Everyone clipped their phones to their chests where they would have a good view in front of them. For most of the Defenders, this only took a few seconds—it was a standard ‘sarian tactic, so Derek had taught it to his men—but it took me a little while longer. After a moment, I frowned.

Derek noticed the look on my face. “What is it?” he asked quietly.

“No signal,” I said, equally quietly. I glanced up at the ceiling. “Maybe the carapace is blocking it.” There had to be at least some metal in the structure of the hive to allow it to grow so large. Whether intentional or not, that was likely fouling up the transmission.

“Wonderful,” he muttered. “Just what we need.”

I finally managed to clip the phone to my chest. “As long as we don’t actually die here, it will be fine.”

One of the Defenders gave me the side-eye. I shouldn’t have mentioned dying; I had forgotten how superstitious soldiers could be.

“Two exits,” Derek said. “Any preferences?”

I glanced between the two exits. They both looked exactly the same—tall, rounded doorways ridged with bone. “Which one do you think the noise came from?”

Derek frowned, then glanced at one of his Defenders.

The man scratched his head, looking a little embarrassed. “Left.”

The man looked baseline, but he mast have enhanced hearing. I did too, but not much. I had the hearing of a baseline teenager, which was nice and all, but not much better than what I would have had naturally.

I shook my head. This place was getting to me. I was letting my thoughts wander to keep from having to make a decision. “We’ll take the left passage, then,” I said. “Maybe we’ll find whatever made the noise and kill it.”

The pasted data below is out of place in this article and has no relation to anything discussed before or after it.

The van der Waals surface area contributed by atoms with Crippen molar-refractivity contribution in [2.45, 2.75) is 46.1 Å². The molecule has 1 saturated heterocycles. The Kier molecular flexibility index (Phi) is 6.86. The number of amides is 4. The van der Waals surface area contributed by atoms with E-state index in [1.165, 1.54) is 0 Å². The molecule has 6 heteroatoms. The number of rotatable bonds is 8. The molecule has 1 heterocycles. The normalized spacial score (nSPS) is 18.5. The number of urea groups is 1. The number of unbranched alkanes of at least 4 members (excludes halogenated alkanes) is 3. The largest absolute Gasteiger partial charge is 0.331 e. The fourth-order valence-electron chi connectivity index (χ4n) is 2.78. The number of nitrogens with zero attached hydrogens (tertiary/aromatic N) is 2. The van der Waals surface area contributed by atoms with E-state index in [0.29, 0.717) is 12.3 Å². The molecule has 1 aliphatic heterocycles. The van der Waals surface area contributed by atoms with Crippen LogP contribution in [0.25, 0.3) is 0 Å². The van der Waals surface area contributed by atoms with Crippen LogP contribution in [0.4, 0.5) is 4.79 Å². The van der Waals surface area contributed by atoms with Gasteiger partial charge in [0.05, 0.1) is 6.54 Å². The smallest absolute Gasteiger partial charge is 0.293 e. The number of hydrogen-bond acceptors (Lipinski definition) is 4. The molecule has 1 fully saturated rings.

Derek nodded, then signaled to his men. They moved in formation, guns up and ready for anything.

The passage—ribbed with bones at regular intervals like the first one—twisted and turned as we walked. There were what looked like a few side passages, but they were all blocked off by strange films. I had to assume they were those biological doors Zero had warned MC about, so I ordered Derek and the others to ignore them. We could deal with them later, when we had more advanced equipment.

“So what exactly are we looking for here?” Derek asked after a few minutes.

I was looking at a pattern of veins in the flesh of the wall, but I glanced up as he spoke. “Hm? Oh, anything. Everything. Mostly, we want to make sure that this place isn’t too dangerous.”

“And if it is? Dangerous, I mean?”

“Then we call in the Canians and tell them to have fun.”

Derek chuckled. “Fair enough.”

We didn’t go much farther before one of the Defenders spoke up. “Uh, sir? Honored Dame?”

I glanced back; the Defender was one of our rear guard. “Yes, soldier?”

“Why don’t we just burn this place down now?

I resisted the urge to snap at him. He seemed to be asking a genuine question. “There is much we can learn here. About the para, about their biology and plans, and perhaps most importantly, about what the other hives might be used for. If we destroy it, we’ll also destroy a lot of potential information.”

Derek nodded. “Even if this hive is undefended—” He made a face. “Which might be a pretty big if at this point—most of the other hives didn’t drop in the middle of cities. A hive landed on Mars, and there’s no way anyone can get to it before the para. Whatever they’re planning to do with it, they’ll have more than enough time.”

The Defenders seemed satisfied with that, but it made me think. What were the para planning with these hives? When I had initially seen them growing, I had assumed they were weapons. That they’d eat a significant portion of the city, if not the entire planet, softening us up for a more traditional assault.